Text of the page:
It’s the end of 2015, and of course, like everyone, I’ve been reminiscing about what occurred over the year, thinking about making lists like everyone else and like I did with anime, but when I was thinking about visual novels, I about how much that happened this year. It’s an exciting time to be a fan of visual novels, so what better time is there to reminence about the recent past than now? Welcome to Rockmandash Rambles, and today, I’m going to talk about how this year has been huge for visual novels.

Also, For those who would rather watch a video, here is my video version:


This story really starts last year, where Sekai Project came out of nowhere and started grabbing partnerships and licensing of many well known Visual novels. They took the industry by storm - while Mangagamer was minding their own business and staying rather obscure while doing it, and JAST was.. doing nothing, Sekai Project did a really did a great job in getting the name of visual novels out in the west. While a lot of the VNs that came out recently in the west have been gags, these gag visual novels helped propel the genre into the awareness of the gaming community became a known genre in the west when before they really were not. This year, we saw the effects of this - Sekai Project proved to Japan that the western market is viable by actually you know, releasing stuff because of that, we got tons of great VNs, many of them being the biggest in the genre - stuff like Grisaia, G-Senjou no Maou, Clannad, they all came out this year and that shaped how VNs are seen in the west. That being said, they don’t have a perfect record, and many of their works haven’t been released yet.. come on! Just release World End Economica alreadyyyy.....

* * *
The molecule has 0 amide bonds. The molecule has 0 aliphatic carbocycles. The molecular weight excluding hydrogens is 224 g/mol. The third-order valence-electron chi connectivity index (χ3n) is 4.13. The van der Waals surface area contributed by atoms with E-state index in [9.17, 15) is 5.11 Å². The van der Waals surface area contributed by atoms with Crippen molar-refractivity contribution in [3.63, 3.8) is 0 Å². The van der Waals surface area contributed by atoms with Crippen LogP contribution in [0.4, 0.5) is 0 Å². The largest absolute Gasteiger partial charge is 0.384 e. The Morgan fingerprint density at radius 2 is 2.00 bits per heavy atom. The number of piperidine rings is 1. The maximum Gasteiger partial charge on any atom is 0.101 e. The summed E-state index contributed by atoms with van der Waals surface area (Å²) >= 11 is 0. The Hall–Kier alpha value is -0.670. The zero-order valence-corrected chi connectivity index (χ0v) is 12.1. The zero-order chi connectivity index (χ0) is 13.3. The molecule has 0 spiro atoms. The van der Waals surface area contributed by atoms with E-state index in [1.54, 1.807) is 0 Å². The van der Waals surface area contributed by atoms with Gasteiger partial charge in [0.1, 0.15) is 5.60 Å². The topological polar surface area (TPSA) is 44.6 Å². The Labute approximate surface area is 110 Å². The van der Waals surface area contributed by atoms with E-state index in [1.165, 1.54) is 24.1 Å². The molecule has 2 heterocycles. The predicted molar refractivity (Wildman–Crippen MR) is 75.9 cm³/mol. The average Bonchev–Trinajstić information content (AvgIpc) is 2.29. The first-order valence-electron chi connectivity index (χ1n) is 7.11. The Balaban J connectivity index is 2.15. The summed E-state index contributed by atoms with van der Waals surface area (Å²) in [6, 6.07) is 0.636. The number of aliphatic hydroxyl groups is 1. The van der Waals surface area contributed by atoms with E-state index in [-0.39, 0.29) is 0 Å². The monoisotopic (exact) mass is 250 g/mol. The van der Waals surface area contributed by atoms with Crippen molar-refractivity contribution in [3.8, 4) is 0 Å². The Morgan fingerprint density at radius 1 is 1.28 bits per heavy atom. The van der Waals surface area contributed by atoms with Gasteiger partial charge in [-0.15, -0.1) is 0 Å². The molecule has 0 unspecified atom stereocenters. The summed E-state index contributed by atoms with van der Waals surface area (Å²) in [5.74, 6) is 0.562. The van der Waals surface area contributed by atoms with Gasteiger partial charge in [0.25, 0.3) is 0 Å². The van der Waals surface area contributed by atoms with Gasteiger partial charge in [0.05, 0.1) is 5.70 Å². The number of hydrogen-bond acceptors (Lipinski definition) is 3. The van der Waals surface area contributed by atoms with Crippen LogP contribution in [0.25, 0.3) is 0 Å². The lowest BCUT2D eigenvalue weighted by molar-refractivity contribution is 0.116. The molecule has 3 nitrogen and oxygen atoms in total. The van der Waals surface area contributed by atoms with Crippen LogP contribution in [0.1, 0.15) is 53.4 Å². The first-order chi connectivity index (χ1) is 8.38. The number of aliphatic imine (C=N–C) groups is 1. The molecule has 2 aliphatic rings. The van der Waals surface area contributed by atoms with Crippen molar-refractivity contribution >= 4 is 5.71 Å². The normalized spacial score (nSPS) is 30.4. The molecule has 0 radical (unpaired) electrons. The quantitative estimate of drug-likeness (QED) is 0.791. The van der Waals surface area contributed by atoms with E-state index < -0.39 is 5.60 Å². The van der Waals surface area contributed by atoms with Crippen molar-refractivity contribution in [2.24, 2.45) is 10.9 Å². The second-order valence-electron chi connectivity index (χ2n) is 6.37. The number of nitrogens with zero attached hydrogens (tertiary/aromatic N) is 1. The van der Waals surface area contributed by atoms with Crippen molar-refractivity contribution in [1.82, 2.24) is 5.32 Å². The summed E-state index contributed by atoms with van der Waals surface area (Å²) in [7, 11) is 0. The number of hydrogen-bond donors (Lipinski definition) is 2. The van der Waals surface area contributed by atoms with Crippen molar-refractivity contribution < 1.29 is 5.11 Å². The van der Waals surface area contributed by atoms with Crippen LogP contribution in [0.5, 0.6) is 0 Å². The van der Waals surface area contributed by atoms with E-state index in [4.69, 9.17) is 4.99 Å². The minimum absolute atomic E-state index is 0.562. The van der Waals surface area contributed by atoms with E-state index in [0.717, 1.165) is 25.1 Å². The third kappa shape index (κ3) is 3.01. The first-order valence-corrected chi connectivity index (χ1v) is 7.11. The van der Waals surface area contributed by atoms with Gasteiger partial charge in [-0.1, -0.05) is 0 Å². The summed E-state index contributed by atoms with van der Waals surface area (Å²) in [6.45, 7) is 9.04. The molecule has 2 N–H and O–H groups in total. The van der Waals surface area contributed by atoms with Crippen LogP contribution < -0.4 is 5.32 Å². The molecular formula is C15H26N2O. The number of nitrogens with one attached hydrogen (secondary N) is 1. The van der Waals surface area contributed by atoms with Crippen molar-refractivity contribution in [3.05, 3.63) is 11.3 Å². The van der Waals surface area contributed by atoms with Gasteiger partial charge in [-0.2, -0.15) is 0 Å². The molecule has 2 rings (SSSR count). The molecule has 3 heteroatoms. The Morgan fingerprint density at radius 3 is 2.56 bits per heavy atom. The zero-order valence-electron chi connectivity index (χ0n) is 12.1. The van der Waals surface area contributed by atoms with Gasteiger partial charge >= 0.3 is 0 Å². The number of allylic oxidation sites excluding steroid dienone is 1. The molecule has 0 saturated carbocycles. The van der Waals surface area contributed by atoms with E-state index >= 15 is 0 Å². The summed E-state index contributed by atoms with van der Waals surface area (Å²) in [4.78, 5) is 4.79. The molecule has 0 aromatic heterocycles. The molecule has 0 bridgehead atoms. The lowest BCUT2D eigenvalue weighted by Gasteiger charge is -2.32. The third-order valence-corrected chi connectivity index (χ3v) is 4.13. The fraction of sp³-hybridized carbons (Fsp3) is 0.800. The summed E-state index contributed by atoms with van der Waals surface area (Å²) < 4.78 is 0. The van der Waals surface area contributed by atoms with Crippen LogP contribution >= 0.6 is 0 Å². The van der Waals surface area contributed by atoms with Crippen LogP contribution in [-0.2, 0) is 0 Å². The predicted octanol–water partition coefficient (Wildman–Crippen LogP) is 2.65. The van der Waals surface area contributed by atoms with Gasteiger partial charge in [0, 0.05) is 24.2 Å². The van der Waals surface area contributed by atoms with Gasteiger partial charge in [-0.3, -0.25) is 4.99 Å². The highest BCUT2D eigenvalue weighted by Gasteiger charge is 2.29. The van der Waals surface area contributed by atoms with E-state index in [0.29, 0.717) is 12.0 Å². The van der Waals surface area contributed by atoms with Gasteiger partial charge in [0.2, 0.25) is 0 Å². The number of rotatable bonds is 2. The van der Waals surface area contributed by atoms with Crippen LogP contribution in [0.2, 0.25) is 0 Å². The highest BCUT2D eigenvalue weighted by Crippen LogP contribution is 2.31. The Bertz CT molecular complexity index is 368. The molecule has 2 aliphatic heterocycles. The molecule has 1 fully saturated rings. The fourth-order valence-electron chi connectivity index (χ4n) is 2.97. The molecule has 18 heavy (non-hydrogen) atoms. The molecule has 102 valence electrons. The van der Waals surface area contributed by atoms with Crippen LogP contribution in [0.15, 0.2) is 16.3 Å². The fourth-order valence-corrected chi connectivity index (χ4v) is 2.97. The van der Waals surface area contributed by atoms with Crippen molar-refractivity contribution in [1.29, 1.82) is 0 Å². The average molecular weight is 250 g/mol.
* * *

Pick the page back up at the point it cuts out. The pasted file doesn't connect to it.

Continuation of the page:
It’s not just Sekai Project too - Mangagamer released a lot - Higurashi, Kara no Shoujo 2 (which is my favorite vn released this year), eden*, there’s a lot of quality titles and they really picked up precisely because they have competition and can’t just lollygag forever. Well, I mean, I guess they could have.. just look at JAST... yup, nothing’s going on. Also, in general, the quality of visual novels on steam have went up, with steam propelling the visual novels in the west. Even if you don’t like Sekai Project, their effect is clear - they have brought western localization to the table in japan, and got visual novels known in the west. Also, Who can forget about the kickstarters, which kinda seems like a pre ordering system now due to sekai project releasing Kickstarters faster then their games, but has made the genre viable in the west. We got tons of indies, and big titles like the earlier mentioned Clannad and Grisaia.. but of course, who can forget the landslide that was the Muv-Luv kickstarter? Raising 1.2 million dollars and bringing the community in ways we’ve never really seen before, The Muv-Luv kickstarter was huge, probably the biggest event in relation to visual novels in the west we’ve really seen thus far.